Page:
By Ron Shillingford
The news that the Cayman Islands has launched an appeal to try to trace the descendants of their Cornish founding fathers with the aim of flying them to meet their distant relatives has sparked interest in Boddens living in Cayman.
Two weeks ago, Eric Bush, Cayman Islands representative to the United Kingdom, asked anyone in the U.K. to get in touch who thinks they may be the descendants of a man named either Bodden or Bawden who left Cornwall in 1654 as part of Oliver Cromwell’s army to fight in the Anglo-Spanish war. Bodden ended up living in the Cayman Islands and it is thought that all Cayman Boddens descend from him.
Clive Bodden could be one of them and the Bodden Town resident is intrigued at possibly tracing his family tree back nearly 400 years.
When he was 9 years old he had the opportunity of going to school in England and to stay with his aunt, Mary Woodward. He finished school and went on to study engineering at High Wycombe College of Technology and later to Willesden College of Technology, in London, to specialise in automotive technology.
Bodden had always wanted to visit Land’s End, the western most tip of England. Fifty years ago, he set off by car, knowing he would face long traffic delays at Exeter, a town on the way to Cornwall. The traffic was so bad, even on the newly constructed Exeter bypass, he decided to try an alternative route to the north of the town.
“I stopped at a gas station for a map and, there in tiny print, was shown a place called Bodden,” he said. “Strangely, the official Government Ordinance Survey maps did not show Bodden village at all, it was only shown on the cheap gas station map.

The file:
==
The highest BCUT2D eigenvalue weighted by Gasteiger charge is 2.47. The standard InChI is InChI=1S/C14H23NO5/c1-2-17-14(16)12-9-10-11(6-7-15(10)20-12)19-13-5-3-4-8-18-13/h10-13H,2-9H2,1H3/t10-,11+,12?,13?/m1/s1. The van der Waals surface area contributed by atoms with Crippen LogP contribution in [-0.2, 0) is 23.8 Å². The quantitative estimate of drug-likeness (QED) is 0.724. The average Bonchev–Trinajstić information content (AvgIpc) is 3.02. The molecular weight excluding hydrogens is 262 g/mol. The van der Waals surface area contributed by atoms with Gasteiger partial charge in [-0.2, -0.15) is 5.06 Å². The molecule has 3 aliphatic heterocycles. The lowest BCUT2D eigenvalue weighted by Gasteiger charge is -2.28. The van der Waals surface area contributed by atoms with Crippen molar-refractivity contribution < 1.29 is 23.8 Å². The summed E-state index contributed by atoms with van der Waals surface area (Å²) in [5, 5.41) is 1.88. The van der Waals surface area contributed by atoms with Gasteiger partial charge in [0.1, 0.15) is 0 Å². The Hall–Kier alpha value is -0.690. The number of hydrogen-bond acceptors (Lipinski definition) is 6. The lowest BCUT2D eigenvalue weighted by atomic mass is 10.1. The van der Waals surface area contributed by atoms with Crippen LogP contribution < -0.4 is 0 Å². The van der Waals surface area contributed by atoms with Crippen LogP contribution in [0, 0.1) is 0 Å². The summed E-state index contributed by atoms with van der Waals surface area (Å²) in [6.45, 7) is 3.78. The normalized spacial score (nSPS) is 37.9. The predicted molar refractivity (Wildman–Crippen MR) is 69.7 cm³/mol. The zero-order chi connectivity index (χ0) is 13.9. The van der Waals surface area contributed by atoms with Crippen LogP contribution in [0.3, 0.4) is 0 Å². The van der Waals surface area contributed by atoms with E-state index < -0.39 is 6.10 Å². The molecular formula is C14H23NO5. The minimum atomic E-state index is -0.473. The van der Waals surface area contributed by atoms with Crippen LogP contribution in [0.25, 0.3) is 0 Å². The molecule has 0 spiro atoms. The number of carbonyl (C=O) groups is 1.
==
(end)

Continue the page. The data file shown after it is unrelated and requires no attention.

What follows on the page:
“Anyway, I took the opportunity of visiting and having the photo taken. When I came home from England I took the photo to the newly opened Cayman Islands Museum but there was no interest so it has languished in my files ever since.
“The village was tiny, with just farmhouses, a church and a pub. I made enquires at the church and pub but it seems there were no Boddens still living there. I guess they moved to the Cayman Islands a long time ago.”
Bodden admits not having a comprehensive knowledge of his family tree. Over the years he has collected lots of documentation but never had the time to put it all together. On his mother’s side his grandfather was a Connolly from East End and his grandmother was a Watler from Savannah. His father, Elliot Bodden’s uncle was Logan Bodden who was a vestryman and postmaster for Bodden Town and had one of the few cars on the Island which he used to bring the mail from George Town.
“The best Bodden ever was my dad, who, like many others, went away to work on ships to keep us fed during the very hard times the Island suffered after the Second World War,” he said.
He returned to Cayman in 1973 and worked for the government as the public works mechanical engineer before taking up a post as manager of, what is now, the Department Vehicles and Equipment Services. In 1983, Bodden left government service and formed his own heavy machinery service and supply company, Atlantic Supply Ltd. He remained in that business until he retired last year. The company is now run by his son Andrew. His other children are daughters, Deborah, a civil servant, and Jennifer, an accountant.
“My principal interest, after my work and family, is sailing and I hope to have the time to do a lot more of it now,” Bodden said. “I have sailed the San Juan Islands, the British Virgin Islands, from the Great Lakes to Cayman, to Cuba, to Jamaica and, of course, the other two Cayman Islands.
“Andrew has two daughters; Deborah has twin boys and Jennifer is expecting an addition very shortly so there should be a few Boddens around for some time to come.”